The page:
Overloading and not properly securing cargo are also being seen as direct causes.[229] The MV Sewol was carrying 3,608 tons of cargo, more than three times the limit of 987 tons.[230] The overloading was also previously noted by an off-duty captain and the first mate.[231] Lee Sang-yun also proposed overloading as a cause.[232] According to the off-duty captain of the Sewol, the ship owners ignored his warning that the ship should not carry so much cargo because she would not be stable.[233]

The Sewol was carrying only 580 tons of ballast water, much less than the recommended 2,030 tons; this would make the vessel more prone to list and capsize.[234] South Korean newspaper The Chosun Ilbo argued that the discharging of ballast water was a cause of the incident.[235] The crew had reportedly pumped out hundreds of tons of ballast water from the bottom of the ship in order to accommodate the additional cargo.[236]

Secondary causes[edit]

Secondary causes have also affected the capsizing of the ferry by decreasing the restoring force.[237] The crew of the ferry stated that the lack of restoring force was a cause of the disaster.[227] The Prosecution/Police Coalition Investigations Headquarters (검경합동수사본부) is currently investigating secondary causes which could have lessened the ship's restoring force.[238]

Renovations adding extra passenger cabins have been proposed as a main secondary cause by Kim Gill-soo (Korean: 김길수), a professor in the maritime transport technological department at the Korea Maritime University.[239][240] This possible cause has also been supported by the captain,[241] as well as the aforementioned Lee Sang-yun.[228]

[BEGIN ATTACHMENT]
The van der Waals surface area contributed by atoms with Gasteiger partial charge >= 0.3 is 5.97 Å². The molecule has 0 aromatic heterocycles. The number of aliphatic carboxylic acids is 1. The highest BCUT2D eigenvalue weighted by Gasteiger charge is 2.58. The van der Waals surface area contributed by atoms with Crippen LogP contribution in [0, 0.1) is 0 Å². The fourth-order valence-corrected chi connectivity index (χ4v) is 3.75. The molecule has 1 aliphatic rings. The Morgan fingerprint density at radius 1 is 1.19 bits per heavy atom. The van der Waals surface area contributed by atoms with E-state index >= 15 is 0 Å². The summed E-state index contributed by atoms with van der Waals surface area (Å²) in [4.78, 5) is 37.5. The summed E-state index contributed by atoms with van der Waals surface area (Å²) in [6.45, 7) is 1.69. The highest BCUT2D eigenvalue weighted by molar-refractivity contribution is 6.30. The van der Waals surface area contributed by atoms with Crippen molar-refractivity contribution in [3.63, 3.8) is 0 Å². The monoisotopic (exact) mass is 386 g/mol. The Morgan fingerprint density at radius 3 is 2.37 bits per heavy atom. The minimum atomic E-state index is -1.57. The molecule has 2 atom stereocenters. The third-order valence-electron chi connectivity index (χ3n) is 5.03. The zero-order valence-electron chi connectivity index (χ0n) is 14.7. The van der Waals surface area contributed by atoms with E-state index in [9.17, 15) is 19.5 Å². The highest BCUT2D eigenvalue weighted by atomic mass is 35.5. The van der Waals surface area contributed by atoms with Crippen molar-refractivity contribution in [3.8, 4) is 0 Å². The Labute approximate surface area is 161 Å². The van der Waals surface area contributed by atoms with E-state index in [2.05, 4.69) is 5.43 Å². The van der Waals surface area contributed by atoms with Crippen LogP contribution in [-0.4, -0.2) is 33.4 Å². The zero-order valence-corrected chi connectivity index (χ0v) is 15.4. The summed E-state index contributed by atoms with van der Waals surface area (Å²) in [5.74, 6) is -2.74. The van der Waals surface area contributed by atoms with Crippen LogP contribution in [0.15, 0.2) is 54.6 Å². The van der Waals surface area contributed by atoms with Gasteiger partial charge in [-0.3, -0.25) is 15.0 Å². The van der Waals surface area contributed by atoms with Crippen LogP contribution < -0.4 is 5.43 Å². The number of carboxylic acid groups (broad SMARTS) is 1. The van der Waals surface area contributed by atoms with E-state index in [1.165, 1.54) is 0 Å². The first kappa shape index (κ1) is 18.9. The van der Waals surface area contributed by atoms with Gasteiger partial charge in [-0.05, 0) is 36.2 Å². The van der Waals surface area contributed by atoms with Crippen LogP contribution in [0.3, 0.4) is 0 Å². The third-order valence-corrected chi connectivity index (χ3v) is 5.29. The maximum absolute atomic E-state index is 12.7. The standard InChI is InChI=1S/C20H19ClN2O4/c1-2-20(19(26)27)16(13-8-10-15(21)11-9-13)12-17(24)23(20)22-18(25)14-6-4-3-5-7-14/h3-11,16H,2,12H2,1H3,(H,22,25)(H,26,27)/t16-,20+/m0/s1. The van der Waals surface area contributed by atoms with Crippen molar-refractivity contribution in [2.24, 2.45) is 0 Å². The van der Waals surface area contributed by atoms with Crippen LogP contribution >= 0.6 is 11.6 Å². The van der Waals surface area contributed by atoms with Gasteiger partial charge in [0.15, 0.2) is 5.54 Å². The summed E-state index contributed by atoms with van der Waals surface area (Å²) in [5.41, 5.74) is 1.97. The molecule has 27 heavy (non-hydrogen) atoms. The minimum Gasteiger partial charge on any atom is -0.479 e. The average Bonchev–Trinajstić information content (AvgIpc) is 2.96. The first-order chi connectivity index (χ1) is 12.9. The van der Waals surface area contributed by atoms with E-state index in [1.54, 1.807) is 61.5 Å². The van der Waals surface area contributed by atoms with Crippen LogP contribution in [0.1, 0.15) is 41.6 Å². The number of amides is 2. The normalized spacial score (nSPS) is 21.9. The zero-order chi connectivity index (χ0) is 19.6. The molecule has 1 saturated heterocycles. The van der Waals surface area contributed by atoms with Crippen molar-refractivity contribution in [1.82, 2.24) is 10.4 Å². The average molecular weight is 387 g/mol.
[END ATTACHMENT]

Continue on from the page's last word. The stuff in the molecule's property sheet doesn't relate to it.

Obsolete theories[edit]

Explosion[edit]

Gong Gil-young (Korean: 공길영), a professor of aviation engineering at Korea Maritime University, commented that the sudden turn was simply the 'first cause' and that there were secondary causes to the incident. He advocated an explosion as the most probable secondary cause.[242][243]

Reef collision[edit]

At the beginning of the investigation, the ROK Coast Guard thought that the cause was a collision with a reef, believing this likely because the area was foggy.[244] The captain denied this was the cause of the accident,[245] and a reef collision has been dismissed as a cause by consensus among experts.[246] The theory is also not currently advocated by the Coast Guard.[224]

Captain and crew[edit]

On 19 April, the captain of the ferry was arrested on suspicion of negligence of duty, violation of maritime law and other infringements.[247] The captain had abandoned the ship with passengers still aboard the ferry, while South Korean law explicitly requires captains to remain on the ship during a disaster.[248][249][250] Two other crew members, a helmsman and the third mate, were also arrested on that day on suspicion of negligence and manslaughter.[251] By 26 April, twelve further arrests had been made with the whole crew responsible for navigation in detention.[252][253]

On 15 May, Captain Lee Jun-seok, First Mate Kang Won-sik (who was responsible for managing the ship's ballast), Second Mate Kim Young-ho, and Chief Engineer Park Gi-ho were indicted on charges of homicide through gross negligence (also described as murder), which carry a potential death penalty.[236][254][255][256] The other eleven crew members face lesser charges of abandoning the ship and ship safety offences.[24]